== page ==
I'll tell you a story about this. Last week one of our tougher purple belts came in, and he happens to be someone that I always roll gi with. I teach and roll in both gi and no-gi every week. But some of our students only prefer one, although we ALWAYS encourage them to be brave enough to train in both. For the last Year or so he and I have always rolled in gis. Last week we went no-gi vale tudo for a few rounds, and the standard game we play against each other totaly changed. The pace, tempo, and the subs I used also changed. We both commented on how different and fun it was for the change of pace.

The week prior I rolled with another one of my purple belts who ONLY likes no-gi, and who does whatever possible to avoid bringing or wearing a gi. This time I caught him in a gi, and it was the same thing. Totally different game then we usually play with each other. New routes, new tempo, new subs, new positions. Just a very different game. Things he is normally used to doing where shut down, and he had to improvise by playing in different territory. It was great for his overall game, technique, and mind, as well as for me.

Changing it up with both athletes was great for both them and for me.

Check it out for yourself.

To end with one last Thorntonism:

Do Both. . .Do Both. . .Do Both. . .Do Both. . .Do Both. . .Do Both. . .Do Both. . .Do Both. . .Do Both. . .Do Both. . .Do Both. . .Do Both. . .Do Both. . .Do Both. . .Do Both. . .Do Both. . .Do Both. . .Do Both. . .Do Both. . .Do Both. . .Do Both. . .Do Both. . .Do Both. . .Do Both. . .Do Both. . .Do Both. . .Do Both. . .Do Both. . .Do Both. . .Do Both. . .Do Both. . .Do Both. . .Do Both. . .Do Both. . .Do Both. . .Do Both. . .Do Both. . .Do Both. . .Do Both. . .Do Both. . .Do Both. . .Do Both. . .Do Both. . .Do Both. . .Do Both. . .Do Both. . .Do Both. . .Do Both. . .Do Both. . .Do Both. . .Do Both. . .Do Both. . .Do Both. . .Do Both. . .Do Both. . .Do Both. . .Do Both. . .Do Both. . .Do Both. . .Do Both. . .Do Both. . .Do Both. . .Do Both. . .Do Both. . .Do Both. . .Do Both. . .Do Both. . .Do Both. . .Do Both. . .Do Both. . .Do Both. . .Do Both. . .Do Both. . .Do Both. . .Do Both. . .Do Both. . .Do Both. . .Do Both. . .Do Both. . .Do Both. . .Do Both. . .Do Both. . .Do Both. . .Do Both. . .Do Both. . .Do Both. . .Do Both. . .Do Both. . .Do Both. . .Do Both. . .Do Both. . .Do Both. . .Do Both. . .Do Both. . .Do Both. . .Do Both. . .Do Both. . .Do Both. . .Do Both. . .Do Both. . .Do Both. . .Do Both. . .Do Both. . .Do Both. . .Do Both. . .Do Both. . .Do Both. . .Do Both. . .Do Both. . .Do Both. . .Do Both. . .Do Both. . .Do Both. . .Do Both. . .Do Both. . .Do Both. . .Do Both. . .Do Both. . .Do Both. . .Do Both. . .Do Both. . .Do Both. . .Do Both. . .Do Both. . .Do Both. . .Do Both. . .Do Both. . .Do Both. . .Do Both. . .Do Both. . .Do Both. . .Do Both. . .Do Both. . .Do Both. . .Do Both. . .it's FUN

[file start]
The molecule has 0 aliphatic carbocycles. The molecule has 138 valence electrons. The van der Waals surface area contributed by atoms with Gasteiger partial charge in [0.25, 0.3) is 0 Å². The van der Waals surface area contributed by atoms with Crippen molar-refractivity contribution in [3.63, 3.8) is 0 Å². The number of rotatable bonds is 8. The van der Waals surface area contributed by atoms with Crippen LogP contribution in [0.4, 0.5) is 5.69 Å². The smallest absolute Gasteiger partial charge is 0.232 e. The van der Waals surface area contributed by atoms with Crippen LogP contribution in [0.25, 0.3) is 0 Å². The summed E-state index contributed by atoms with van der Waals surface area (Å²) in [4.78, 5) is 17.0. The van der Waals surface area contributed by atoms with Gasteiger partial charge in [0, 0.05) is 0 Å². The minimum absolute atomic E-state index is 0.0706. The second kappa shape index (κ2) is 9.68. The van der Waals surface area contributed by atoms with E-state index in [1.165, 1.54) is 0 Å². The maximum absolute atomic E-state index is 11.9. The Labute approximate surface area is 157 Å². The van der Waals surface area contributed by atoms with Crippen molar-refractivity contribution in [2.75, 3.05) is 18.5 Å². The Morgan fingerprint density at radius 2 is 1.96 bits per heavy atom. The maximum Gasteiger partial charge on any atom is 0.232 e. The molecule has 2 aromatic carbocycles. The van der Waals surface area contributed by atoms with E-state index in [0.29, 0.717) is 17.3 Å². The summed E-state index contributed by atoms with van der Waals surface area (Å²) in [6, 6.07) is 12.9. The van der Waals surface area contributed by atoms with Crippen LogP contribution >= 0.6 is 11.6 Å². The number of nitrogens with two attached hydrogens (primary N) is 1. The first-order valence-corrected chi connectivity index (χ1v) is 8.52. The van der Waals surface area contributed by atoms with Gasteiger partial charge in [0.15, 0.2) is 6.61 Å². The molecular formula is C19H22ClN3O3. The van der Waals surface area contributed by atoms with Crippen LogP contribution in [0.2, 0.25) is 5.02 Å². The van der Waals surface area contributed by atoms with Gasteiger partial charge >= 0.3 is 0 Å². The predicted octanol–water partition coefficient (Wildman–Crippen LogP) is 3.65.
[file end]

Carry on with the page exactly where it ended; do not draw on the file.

And to quote Johnny S, BJJ black belt:

Gi forces you to getter better at your escapes. No-gi forces you to get better at your controls.

I think you should do both to be a well-rounded grappler. I personally find gi to be more fun. However in summer we switch to no-gi for a few months and I quite enjoy changing things up. No-gi allows me to get easier underhooks and so I get to work my hooking sweeps more. It also forces me to work my leglocking game and my back-control game more because I can't do my gi chokes from side control.

"Gi forces you to getter better at your escapes. No-gi forces you to get better at your controls."

Awesome quote.

I agree, do both.

The exact same argument applies for standup grappling. You should do both yet people are always rabidly either into wrestling or judo..even when they appreciate the value of training both gi and no-gi on the ground. This does not make sense.

"Gi forces you to getter better at your escapes. No-gi forces you to get better at your controls."

I like that!

Yes...don't forget about starting from standing either. Gi allows me to use the good old judo type throws and takedowns and no-gi you get to try and use more shots.

We just started doing no-gi at our judo club and its alot of fun the game is totally different. Also as someone mentioned i do feel that it will help in developing your control especially your guard as it forces you to rely more on movement than just trying to grip at the gi.

I agree both complement each other. For me training with gi make your game more technical (you can adapt to no gi a lot of techniques or concepts).Training without help you to have better control, body positioning, body sensations and strong submission attacks.

I think that the gi is more technical in most respects but IMHO I think when it comes to a submission in isolation in particular armbars I think you have to be more technical without the gi.

will the more experienced correct me or affirm cause i am new to this no-gi thing.

Okay, to reel this thread in....

Do both...great. Thanks fellas, real insights. My origional post was how do you guys thing that no-gi helps training with the gi?

As you said, it makes you focus on not using the grips.

It also makes you tighter with your pins and submissions.  You learn to use your knees and elbows a lot more when holding someone down and especially when passing the guard.

It also tends to be a different energy because of the faster pace.  Your anaerobic endurance goes up, which also carries over into gi work.

Is that better?  ;-)